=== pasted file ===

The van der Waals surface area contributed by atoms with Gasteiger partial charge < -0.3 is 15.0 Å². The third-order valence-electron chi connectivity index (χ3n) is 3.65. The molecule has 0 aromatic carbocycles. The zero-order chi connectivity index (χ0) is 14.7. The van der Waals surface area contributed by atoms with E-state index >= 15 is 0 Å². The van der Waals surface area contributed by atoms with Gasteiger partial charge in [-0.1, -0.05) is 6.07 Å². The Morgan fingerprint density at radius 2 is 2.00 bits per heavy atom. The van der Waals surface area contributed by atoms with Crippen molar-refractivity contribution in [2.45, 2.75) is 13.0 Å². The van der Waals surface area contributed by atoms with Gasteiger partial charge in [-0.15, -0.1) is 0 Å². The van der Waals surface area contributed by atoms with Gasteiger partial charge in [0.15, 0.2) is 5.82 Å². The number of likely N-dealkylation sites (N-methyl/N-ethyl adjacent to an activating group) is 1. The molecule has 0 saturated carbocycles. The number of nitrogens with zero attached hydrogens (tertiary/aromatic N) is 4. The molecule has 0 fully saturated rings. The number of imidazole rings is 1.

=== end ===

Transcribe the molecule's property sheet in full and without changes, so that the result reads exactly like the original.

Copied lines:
The van der Waals surface area contributed by atoms with Gasteiger partial charge < -0.3 is 15.0 Å². The third-order valence-electron chi connectivity index (χ3n) is 3.65. The molecule has 0 aromatic carbocycles. The zero-order chi connectivity index (χ0) is 14.7. The van der Waals surface area contributed by atoms with E-state index >= 15 is 0 Å². The van der Waals surface area contributed by atoms with Gasteiger partial charge in [-0.1, -0.05) is 6.07 Å². The Morgan fingerprint density at radius 2 is 2.00 bits per heavy atom. The van der Waals surface area contributed by atoms with Crippen molar-refractivity contribution in [2.45, 2.75) is 13.0 Å². The van der Waals surface area contributed by atoms with Gasteiger partial charge in [-0.15, -0.1) is 0 Å². The van der Waals surface area contributed by atoms with Gasteiger partial charge in [0.15, 0.2) is 5.82 Å². The number of likely N-dealkylation sites (N-methyl/N-ethyl adjacent to an activating group) is 1. The molecule has 0 saturated carbocycles. The number of nitrogens with zero attached hydrogens (tertiary/aromatic N) is 4. The molecule has 0 fully saturated rings. The number of imidazole rings is 1.